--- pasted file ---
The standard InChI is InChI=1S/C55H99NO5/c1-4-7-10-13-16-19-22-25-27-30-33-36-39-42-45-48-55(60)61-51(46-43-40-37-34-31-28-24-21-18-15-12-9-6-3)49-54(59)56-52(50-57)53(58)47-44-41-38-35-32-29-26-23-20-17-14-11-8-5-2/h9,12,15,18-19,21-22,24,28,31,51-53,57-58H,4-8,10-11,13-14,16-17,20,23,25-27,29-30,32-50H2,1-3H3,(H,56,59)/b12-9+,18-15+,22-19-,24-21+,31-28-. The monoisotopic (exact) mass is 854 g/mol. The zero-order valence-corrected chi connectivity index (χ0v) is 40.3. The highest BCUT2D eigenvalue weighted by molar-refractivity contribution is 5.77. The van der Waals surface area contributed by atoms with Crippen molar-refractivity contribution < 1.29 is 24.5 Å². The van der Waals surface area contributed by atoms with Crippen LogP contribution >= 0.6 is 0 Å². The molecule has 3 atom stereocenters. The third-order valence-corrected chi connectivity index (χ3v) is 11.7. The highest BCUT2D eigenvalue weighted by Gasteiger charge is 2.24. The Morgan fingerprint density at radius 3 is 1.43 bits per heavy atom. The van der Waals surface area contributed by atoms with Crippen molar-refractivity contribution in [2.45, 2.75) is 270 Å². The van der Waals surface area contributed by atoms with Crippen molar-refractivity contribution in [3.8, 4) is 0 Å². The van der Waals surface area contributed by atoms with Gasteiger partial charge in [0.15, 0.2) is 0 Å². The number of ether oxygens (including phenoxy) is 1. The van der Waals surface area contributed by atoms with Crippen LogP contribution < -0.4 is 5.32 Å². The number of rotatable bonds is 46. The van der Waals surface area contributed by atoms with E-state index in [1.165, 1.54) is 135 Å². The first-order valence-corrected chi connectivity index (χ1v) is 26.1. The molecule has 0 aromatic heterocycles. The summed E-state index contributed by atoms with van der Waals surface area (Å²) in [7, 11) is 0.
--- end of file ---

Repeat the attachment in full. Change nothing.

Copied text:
The standard InChI is InChI=1S/C55H99NO5/c1-4-7-10-13-16-19-22-25-27-30-33-36-39-42-45-48-55(60)61-51(46-43-40-37-34-31-28-24-21-18-15-12-9-6-3)49-54(59)56-52(50-57)53(58)47-44-41-38-35-32-29-26-23-20-17-14-11-8-5-2/h9,12,15,18-19,21-22,24,28,31,51-53,57-58H,4-8,10-11,13-14,16-17,20,23,25-27,29-30,32-50H2,1-3H3,(H,56,59)/b12-9+,18-15+,22-19-,24-21+,31-28-. The monoisotopic (exact) mass is 854 g/mol. The zero-order valence-corrected chi connectivity index (χ0v) is 40.3. The highest BCUT2D eigenvalue weighted by molar-refractivity contribution is 5.77. The van der Waals surface area contributed by atoms with Crippen molar-refractivity contribution < 1.29 is 24.5 Å². The van der Waals surface area contributed by atoms with Crippen LogP contribution >= 0.6 is 0 Å². The molecule has 3 atom stereocenters. The third-order valence-corrected chi connectivity index (χ3v) is 11.7. The highest BCUT2D eigenvalue weighted by Gasteiger charge is 2.24. The Morgan fingerprint density at radius 3 is 1.43 bits per heavy atom. The van der Waals surface area contributed by atoms with Crippen molar-refractivity contribution in [2.45, 2.75) is 270 Å². The van der Waals surface area contributed by atoms with Crippen molar-refractivity contribution in [3.8, 4) is 0 Å². The van der Waals surface area contributed by atoms with Gasteiger partial charge in [0.15, 0.2) is 0 Å². The number of ether oxygens (including phenoxy) is 1. The van der Waals surface area contributed by atoms with Crippen LogP contribution < -0.4 is 5.32 Å². The number of rotatable bonds is 46. The van der Waals surface area contributed by atoms with E-state index in [1.165, 1.54) is 135 Å². The first-order valence-corrected chi connectivity index (χ1v) is 26.1. The molecule has 0 aromatic heterocycles. The summed E-state index contributed by atoms with van der Waals surface area (Å²) in [7, 11) is 0.